Executives at an agile company must therefore agree on a small, well-defined set of priorities—ideally, ten or fewer.3 These priorities should then guide planning and budgeting decisions at all levels of the organization, such that business units receive extra funding if their main initiatives support the main strategic priorities, and business units assign more funding to individual teams whose work makes a demonstrable contribution to the strategic priorities. Additionally, these priorities should be updated on a quarterly basis to ensure they’re still in line with changing customer and market trends. That is not to say that agile companies should not explore and experiment. Experimentation outside the strategic goals is often accomplished by granting teams and individuals certain capacity to pursue their discretionary endeavors. For example, Google encourages its employees to spend 20 percent of their time on projects that they think will benefit the company.

A North American provider of financial and software services developed a five-year strategy consisting of three pillars and eight enablers that translated into more than 25 priorities. Since each priority would require rapid execution and frequent monitoring, leadership soon realized that it could not look after so many priorities at once, let alone explain them all to the company’s workforce. To focus its attention, the executive team chose to identify no more than five strategic priorities to pursue every year. Executives also set clear, measurable goals that they could use in quarterly reviews of the company’s progress toward its strategic priorities, a practice we explore more in the following section.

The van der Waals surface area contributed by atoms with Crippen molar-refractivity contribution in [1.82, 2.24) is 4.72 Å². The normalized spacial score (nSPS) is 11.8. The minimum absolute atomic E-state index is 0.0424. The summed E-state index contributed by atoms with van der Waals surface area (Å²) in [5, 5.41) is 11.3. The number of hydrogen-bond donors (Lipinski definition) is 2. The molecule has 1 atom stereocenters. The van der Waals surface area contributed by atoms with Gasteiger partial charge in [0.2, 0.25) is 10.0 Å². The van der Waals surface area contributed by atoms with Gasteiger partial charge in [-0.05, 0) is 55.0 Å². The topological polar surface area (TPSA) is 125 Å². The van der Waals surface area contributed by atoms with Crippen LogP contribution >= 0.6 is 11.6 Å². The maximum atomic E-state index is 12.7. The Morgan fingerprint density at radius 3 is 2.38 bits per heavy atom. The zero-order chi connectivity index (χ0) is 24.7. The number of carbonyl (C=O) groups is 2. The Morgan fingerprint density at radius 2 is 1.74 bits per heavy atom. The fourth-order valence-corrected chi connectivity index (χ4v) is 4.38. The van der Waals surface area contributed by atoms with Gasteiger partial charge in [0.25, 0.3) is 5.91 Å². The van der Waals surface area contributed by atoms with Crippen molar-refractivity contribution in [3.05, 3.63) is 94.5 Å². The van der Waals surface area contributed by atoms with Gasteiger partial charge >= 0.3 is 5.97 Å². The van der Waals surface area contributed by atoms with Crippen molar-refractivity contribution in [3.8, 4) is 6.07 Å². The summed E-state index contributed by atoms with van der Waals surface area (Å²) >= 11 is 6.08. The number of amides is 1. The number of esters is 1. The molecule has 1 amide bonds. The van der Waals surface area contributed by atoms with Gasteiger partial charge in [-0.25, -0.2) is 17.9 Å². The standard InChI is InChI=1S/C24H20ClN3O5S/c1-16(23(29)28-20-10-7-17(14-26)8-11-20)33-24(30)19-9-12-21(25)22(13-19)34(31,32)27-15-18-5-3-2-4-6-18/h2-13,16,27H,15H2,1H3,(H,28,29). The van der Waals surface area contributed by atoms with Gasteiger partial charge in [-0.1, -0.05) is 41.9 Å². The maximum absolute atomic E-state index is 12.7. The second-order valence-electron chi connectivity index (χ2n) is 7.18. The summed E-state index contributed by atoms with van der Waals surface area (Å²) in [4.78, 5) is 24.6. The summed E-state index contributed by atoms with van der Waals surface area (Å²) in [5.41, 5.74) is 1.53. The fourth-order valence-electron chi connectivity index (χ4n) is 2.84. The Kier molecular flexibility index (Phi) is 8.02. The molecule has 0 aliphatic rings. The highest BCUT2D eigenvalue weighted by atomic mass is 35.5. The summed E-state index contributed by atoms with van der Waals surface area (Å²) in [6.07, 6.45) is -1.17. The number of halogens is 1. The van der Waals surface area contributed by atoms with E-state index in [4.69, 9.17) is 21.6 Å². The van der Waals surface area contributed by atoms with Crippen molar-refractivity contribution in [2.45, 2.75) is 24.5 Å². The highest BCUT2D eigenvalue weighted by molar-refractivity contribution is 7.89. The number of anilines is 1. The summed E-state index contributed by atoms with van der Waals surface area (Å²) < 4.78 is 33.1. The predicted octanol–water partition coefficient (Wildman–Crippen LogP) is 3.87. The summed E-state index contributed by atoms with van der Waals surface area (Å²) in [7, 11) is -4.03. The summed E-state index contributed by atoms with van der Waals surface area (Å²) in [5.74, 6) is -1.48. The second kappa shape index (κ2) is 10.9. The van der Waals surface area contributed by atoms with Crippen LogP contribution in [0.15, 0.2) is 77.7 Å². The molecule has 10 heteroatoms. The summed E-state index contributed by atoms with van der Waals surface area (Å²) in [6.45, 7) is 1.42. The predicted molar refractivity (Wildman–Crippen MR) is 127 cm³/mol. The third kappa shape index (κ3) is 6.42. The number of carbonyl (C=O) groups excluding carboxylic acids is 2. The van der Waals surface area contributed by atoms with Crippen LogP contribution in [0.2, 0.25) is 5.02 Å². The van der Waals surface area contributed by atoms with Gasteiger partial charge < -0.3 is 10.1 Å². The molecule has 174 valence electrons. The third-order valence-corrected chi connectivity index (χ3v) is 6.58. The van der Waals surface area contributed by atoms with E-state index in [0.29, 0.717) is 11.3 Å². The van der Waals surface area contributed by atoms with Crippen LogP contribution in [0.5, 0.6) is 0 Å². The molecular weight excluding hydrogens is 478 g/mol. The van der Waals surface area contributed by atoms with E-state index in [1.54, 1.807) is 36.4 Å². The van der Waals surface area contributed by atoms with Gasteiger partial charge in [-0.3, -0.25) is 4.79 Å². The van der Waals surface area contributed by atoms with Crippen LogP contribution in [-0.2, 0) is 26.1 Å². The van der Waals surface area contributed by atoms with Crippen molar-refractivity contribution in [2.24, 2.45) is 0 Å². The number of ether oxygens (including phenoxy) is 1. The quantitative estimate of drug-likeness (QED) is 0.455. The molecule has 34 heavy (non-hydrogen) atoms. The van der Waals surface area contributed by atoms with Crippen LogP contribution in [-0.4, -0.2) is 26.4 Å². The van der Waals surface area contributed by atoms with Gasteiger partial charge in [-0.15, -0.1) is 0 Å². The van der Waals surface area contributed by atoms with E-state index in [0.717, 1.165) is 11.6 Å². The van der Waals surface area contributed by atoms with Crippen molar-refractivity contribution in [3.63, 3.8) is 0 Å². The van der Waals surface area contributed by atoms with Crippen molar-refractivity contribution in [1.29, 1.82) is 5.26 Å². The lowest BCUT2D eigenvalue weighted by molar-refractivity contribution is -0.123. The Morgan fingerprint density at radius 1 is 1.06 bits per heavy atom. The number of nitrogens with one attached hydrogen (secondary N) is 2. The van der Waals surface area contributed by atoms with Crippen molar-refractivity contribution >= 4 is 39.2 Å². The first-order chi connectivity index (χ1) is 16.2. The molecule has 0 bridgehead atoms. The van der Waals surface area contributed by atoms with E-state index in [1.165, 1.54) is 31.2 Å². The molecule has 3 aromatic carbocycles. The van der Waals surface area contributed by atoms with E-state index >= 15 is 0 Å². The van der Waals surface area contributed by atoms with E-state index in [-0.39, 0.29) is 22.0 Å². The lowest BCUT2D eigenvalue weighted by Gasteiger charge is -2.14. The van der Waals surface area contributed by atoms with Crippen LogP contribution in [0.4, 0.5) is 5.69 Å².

Ensure teams have clear, specific goals

Once executives have established the company’s strategic priorities, they need to convey those to personnel at every level of the organization. Managers and other employees may be working on hundreds of activities that seem important from their vantage points, so it’s important to make sure that everyone puts most of their energy into endeavors that correspond to the company’s priorities. We have found that articulating company priorities in a concise memo and distributing it to the entire company greatly helps to orient agile teams toward the same set of high-level priorities.

Strategy memos, however, are ordinarily too general for teams to use as guidance for their day-to-day decisions. Agile organizations should therefore translate strategic priorities into more specific goals that teams can work toward.4 One way that agile organizations can do this is by establishing objectives and key results (OKRs). An OKR spells out the company’s priorities in terms of specific accomplishments and performance improvements. The objective consists of a clearly defined qualitative change, while the key result is a specific, often quantitative performance target that must be met. Agile organizations should set OKRs annually and assess progress against them on a quarterly basis.